Five people got laid off at my job today. We knew something was coming. Revenue was down, and so something had to give. I did not know all of the people affected well, but I feel for them just the same.

There have been a number of layoffs here, each one hopefully "the last." But there can be no guaranties. No one is immune. Names are bandied about each time the layoff lottery starts spinning, including my own.

I wonder if companies understand that at some point they have to stop--or there will be no company. There will be no one left. If layoffs are the principal way to respond to a downsized economy, at some point companies are going to put themselves out of business. Don't the mucky-mucks see that? Are they smart enough?

It doesn't seem so. Oh, there's been brainstorming about growing the business and new business models, to be sure. But I don't see much difference--at least not yet. Perhaps that comes later, if there is a later.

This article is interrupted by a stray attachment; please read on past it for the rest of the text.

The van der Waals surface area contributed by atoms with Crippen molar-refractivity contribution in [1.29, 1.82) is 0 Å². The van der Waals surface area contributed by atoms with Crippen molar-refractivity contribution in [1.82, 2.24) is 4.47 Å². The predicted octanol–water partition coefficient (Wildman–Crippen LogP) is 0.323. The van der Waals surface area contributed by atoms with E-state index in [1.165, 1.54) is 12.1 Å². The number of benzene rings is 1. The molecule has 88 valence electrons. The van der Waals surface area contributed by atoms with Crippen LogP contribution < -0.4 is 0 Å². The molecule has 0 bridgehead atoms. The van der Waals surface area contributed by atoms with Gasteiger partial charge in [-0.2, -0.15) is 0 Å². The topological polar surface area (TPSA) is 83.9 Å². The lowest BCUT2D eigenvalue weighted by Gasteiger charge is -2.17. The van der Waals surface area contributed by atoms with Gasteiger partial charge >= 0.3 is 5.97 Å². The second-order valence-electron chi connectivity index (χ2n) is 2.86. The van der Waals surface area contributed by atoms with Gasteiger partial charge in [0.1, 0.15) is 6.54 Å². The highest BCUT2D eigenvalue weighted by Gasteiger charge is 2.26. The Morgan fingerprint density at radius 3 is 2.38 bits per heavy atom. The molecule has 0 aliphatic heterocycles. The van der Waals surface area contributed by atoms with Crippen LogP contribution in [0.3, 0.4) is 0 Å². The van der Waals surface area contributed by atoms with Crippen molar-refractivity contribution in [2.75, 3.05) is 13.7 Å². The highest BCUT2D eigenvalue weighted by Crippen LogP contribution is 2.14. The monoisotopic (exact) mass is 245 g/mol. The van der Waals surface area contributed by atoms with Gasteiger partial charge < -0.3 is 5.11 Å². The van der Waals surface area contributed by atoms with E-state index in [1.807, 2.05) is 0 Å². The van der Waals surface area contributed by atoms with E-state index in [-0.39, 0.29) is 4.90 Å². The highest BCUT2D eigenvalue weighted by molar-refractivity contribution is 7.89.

Are other companies like this? Has this been your experience?

It's hard to rebuild an economy in which the average person--employed or unemployed--feels insecure. Loyalty is nonexistent. Few companies are loyal to their workers and workers are not loyal to the companies they work for. This is not new. It's been happening for decades.

The consequences of this logic are profound. If few companies are loyal to their workers, why should consumers be loyal to their products? After all, that worker could be them.

Of course, expenses have to be adjusted to revenue. That's the way companies work. But beyond that, what does a company stand for? Who are you?

Are you just a company that peddles widgets that most of us probably don't need? Or is there something more behind the fancy logo and letterhead?

Millions of employed and unemployed people are wondering.